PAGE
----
By Publisher Lee Kyung-sik with Editor Ms. Kim Jung-mi
General Vincent K. Brooks, commander of the United Nations Command/Combined Forces Command/United States Forces Korea, stands out from among all his predecessors (and, perhaps, also his successors, for that matter, in the future) for his exceptional ability to sing Aegukka of Korea, the Korean anthem. For that, Gen. Vincent enjoys an unfathomable love and admiration from the Korean people, both in uniform and those in the civi street. The Korean people consider it as a proof of exceptional love Gen. Brooks for Korea and the Korean people.
The Korean people, however, have sad news. The much-admired General Brooks, reportedly, is leaving Korea within the next few months, after successful fulfillment of his tour of duty in Korea.
On Sept. 28, 2017, President Moon Jae-in of Korea decorated Gen. Brooks with the Order of National Defense Merit, the National Unification Medal. It was at the official celebration meeting of the 69th anniversary of National Foundation of Korea.
News of Gen. Brook’s possible departure from Korea comes as a great disappointment to many Koreans, especially the leaders of the Ministry of National Defense and the commanders of the Armed Forces, who all want Brooks to stay in Korea longer.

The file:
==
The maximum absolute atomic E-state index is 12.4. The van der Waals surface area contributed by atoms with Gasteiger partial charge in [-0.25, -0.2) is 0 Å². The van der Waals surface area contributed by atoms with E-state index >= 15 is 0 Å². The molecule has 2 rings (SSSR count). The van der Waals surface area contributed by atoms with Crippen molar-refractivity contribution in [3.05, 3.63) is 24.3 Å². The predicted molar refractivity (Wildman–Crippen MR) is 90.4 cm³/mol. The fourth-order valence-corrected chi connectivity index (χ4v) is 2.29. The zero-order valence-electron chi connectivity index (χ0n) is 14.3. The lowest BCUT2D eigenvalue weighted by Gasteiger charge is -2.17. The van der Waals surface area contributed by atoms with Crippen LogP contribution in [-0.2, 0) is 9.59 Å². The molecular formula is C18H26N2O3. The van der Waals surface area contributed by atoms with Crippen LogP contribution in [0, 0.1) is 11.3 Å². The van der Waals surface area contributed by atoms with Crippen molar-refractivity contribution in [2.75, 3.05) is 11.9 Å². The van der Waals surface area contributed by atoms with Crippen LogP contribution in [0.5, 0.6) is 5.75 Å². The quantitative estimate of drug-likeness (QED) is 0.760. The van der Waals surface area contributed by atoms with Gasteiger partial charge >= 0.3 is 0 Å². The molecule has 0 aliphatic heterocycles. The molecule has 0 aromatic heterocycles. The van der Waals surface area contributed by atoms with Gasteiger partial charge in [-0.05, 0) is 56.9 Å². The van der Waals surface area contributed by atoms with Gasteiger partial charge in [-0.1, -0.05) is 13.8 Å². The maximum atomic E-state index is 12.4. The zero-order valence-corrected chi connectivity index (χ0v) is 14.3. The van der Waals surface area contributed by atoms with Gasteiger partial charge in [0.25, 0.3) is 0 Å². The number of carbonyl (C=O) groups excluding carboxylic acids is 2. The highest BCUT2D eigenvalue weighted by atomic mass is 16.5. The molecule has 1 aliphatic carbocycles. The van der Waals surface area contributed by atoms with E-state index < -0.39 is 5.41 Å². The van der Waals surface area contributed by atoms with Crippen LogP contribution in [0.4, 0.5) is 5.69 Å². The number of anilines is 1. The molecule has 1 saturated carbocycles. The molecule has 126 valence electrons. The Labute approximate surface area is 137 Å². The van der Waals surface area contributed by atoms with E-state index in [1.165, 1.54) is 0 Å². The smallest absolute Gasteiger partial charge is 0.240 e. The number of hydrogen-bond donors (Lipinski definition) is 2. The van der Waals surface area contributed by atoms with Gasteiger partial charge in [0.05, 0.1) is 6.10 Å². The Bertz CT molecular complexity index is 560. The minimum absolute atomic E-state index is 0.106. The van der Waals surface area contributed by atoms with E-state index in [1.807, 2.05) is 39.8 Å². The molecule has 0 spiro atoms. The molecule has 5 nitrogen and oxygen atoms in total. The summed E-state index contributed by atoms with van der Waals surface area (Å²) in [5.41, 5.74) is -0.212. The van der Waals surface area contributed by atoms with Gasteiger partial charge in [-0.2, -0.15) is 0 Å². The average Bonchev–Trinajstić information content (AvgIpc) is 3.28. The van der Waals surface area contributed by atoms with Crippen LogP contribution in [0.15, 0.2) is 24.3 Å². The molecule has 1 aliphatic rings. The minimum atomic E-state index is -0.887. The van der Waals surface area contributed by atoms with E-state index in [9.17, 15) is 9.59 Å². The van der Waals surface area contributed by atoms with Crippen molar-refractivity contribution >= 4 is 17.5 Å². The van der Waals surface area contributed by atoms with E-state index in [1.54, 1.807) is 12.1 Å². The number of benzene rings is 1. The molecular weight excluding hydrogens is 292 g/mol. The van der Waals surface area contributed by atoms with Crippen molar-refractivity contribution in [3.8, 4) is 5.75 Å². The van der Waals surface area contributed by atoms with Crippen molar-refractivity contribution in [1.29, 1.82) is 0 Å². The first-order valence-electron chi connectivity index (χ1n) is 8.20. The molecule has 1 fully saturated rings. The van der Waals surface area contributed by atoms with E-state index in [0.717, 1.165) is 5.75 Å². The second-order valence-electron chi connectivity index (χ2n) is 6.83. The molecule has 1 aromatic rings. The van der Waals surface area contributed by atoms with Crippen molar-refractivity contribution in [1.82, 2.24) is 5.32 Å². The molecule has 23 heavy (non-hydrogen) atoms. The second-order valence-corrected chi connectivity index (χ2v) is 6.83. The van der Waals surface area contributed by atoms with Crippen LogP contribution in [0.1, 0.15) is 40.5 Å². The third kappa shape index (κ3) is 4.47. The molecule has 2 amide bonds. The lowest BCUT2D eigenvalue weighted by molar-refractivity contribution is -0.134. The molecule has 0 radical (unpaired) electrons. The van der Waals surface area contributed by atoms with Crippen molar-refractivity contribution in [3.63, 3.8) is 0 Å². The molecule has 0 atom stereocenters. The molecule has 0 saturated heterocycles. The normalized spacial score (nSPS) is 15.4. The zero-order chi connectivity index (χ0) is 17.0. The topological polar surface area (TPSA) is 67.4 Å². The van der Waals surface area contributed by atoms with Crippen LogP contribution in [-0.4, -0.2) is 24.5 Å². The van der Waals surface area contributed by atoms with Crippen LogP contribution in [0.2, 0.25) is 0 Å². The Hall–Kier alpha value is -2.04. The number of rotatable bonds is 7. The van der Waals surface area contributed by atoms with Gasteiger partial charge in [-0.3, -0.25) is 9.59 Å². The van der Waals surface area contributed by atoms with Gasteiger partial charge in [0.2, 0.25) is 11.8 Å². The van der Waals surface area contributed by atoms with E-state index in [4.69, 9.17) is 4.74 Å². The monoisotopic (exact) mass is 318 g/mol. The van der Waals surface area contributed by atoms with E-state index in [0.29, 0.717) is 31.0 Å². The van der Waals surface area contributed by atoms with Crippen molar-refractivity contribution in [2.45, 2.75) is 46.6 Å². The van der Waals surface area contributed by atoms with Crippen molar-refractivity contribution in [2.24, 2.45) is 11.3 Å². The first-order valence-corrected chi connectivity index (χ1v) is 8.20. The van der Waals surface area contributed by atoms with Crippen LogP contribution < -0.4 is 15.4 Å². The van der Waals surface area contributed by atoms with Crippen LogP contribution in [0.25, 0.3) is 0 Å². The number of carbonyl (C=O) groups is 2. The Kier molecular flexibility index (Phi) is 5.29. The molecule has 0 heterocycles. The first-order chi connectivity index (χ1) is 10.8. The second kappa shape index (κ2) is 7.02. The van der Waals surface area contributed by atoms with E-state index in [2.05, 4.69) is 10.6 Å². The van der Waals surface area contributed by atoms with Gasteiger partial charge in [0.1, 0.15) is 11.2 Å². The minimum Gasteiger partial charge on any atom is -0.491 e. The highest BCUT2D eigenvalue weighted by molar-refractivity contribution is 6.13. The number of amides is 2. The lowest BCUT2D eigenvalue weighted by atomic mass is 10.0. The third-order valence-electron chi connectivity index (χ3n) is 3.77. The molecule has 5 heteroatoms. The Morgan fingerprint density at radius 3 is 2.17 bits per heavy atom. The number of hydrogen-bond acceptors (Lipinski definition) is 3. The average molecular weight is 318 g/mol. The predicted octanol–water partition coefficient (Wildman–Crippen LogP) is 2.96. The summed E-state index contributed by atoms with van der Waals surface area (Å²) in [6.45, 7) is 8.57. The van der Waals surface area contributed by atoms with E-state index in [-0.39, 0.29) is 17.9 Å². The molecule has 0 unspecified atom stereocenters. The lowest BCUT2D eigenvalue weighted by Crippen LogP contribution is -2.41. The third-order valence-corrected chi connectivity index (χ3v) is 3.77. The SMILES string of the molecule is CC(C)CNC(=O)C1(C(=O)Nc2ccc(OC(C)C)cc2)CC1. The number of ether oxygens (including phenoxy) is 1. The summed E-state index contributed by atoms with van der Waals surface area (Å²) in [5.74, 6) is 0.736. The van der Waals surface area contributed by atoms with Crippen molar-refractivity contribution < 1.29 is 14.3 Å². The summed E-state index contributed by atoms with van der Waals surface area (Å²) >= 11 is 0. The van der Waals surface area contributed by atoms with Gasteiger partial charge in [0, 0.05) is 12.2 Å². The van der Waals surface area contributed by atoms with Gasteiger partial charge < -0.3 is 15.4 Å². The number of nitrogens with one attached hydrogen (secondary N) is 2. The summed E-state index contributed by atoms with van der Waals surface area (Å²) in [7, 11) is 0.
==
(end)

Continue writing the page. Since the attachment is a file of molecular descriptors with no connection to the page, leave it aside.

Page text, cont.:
They all feel that Gen. Brooks liked the Korean people and admired the Korean culture.
They also agree, “Gen. Brooks stands out from all his predecessors as a EUSA commanding general who had the best understanding of Korea.
On May 25 last year, Gen. Brooks was invited as a keynote speaker at a meeting hosted by Seonguhoe (The Korea Retired Generals and Admirals Association) and the Korean Institute for Defense Analyses.
At this time, Gen. Brooks sang the Korean National Anthem in impeccable Korean language, not only the first stanza but all through the fourth.
Gen. Brooks is known at all times to emphasize to his soldiers and the Department of the Army civilians to understand and respect the Korean culture.
Due to this exceptional regard for Korea, it is known that ‘all’ the officers of the US Forces do it in the Korean language when they introduce themselves to the Korean people. Gen. Brooks stands out from his many of predecessors in the fact that he is known to maintain an incomparably close relationship with the Korean people, the successive Presidents of the Republic of Korea on down to the KATUSA privates, the Korean soldiers assigned to the US Army in Korea.
A Korean-language news media report said that Gen. Brooks is called back to the US amid concerns over the lack of seasoned Korea experts in Washington following a series of shake-up inside the Trump Administration.
Citing multiple government sources, a leading Korean-language daily, JoongAng Ilbo, recently reported that Gen. Brooks would leave the US Army in July or August after serving about two years as the commander of the US Forces in South Korea and US-South Korea Combined Forces Command.
Who is succeeding Gen. Brooks?